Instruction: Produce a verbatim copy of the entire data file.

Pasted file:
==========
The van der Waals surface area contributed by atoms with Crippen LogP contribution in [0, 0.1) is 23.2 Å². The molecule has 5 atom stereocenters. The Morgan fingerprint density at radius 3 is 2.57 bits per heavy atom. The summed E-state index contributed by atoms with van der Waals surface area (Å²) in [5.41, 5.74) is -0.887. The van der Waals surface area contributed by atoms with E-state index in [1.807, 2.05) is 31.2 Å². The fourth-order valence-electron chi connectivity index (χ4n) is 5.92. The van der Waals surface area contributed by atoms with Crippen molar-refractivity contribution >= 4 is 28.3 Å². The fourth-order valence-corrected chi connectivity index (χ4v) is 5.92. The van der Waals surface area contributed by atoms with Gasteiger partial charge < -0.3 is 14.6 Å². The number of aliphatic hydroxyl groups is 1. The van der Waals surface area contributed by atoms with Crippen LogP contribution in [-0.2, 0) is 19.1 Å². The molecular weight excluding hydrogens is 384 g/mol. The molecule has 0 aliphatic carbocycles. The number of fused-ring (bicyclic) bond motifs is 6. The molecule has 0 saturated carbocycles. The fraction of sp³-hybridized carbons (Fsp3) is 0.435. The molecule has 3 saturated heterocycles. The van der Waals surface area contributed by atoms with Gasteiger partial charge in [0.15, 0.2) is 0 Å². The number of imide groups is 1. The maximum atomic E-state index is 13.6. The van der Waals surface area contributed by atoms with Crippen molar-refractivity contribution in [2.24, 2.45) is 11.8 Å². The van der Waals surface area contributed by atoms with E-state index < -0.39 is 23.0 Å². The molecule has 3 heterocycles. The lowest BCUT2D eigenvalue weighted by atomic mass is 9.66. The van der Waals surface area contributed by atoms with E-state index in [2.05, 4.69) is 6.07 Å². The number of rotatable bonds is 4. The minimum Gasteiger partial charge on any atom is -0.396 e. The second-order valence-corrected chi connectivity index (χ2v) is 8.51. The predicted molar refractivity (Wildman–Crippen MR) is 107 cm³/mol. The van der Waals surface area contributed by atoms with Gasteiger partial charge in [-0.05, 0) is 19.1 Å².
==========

The van der Waals surface area contributed by atoms with Crippen LogP contribution in [0, 0.1) is 23.2 Å². The molecule has 5 atom stereocenters. The Morgan fingerprint density at radius 3 is 2.57 bits per heavy atom. The summed E-state index contributed by atoms with van der Waals surface area (Å²) in [5.41, 5.74) is -0.887. The van der Waals surface area contributed by atoms with E-state index in [1.807, 2.05) is 31.2 Å². The fourth-order valence-electron chi connectivity index (χ4n) is 5.92. The van der Waals surface area contributed by atoms with Crippen molar-refractivity contribution >= 4 is 28.3 Å². The fourth-order valence-corrected chi connectivity index (χ4v) is 5.92. The van der Waals surface area contributed by atoms with Gasteiger partial charge < -0.3 is 14.6 Å². The number of aliphatic hydroxyl groups is 1. The van der Waals surface area contributed by atoms with Crippen LogP contribution in [-0.2, 0) is 19.1 Å². The molecular weight excluding hydrogens is 384 g/mol. The molecule has 0 aliphatic carbocycles. The number of fused-ring (bicyclic) bond motifs is 6. The molecule has 0 saturated carbocycles. The fraction of sp³-hybridized carbons (Fsp3) is 0.435. The molecule has 3 saturated heterocycles. The van der Waals surface area contributed by atoms with Gasteiger partial charge in [0.15, 0.2) is 0 Å². The number of imide groups is 1. The maximum atomic E-state index is 13.6. The van der Waals surface area contributed by atoms with Crippen molar-refractivity contribution in [2.24, 2.45) is 11.8 Å². The van der Waals surface area contributed by atoms with E-state index < -0.39 is 23.0 Å². The molecule has 3 heterocycles. The lowest BCUT2D eigenvalue weighted by atomic mass is 9.66. The van der Waals surface area contributed by atoms with E-state index in [2.05, 4.69) is 6.07 Å². The number of rotatable bonds is 4. The minimum Gasteiger partial charge on any atom is -0.396 e. The second-order valence-corrected chi connectivity index (χ2v) is 8.51. The predicted molar refractivity (Wildman–Crippen MR) is 107 cm³/mol. The van der Waals surface area contributed by atoms with Gasteiger partial charge in [-0.05, 0) is 19.1 Å².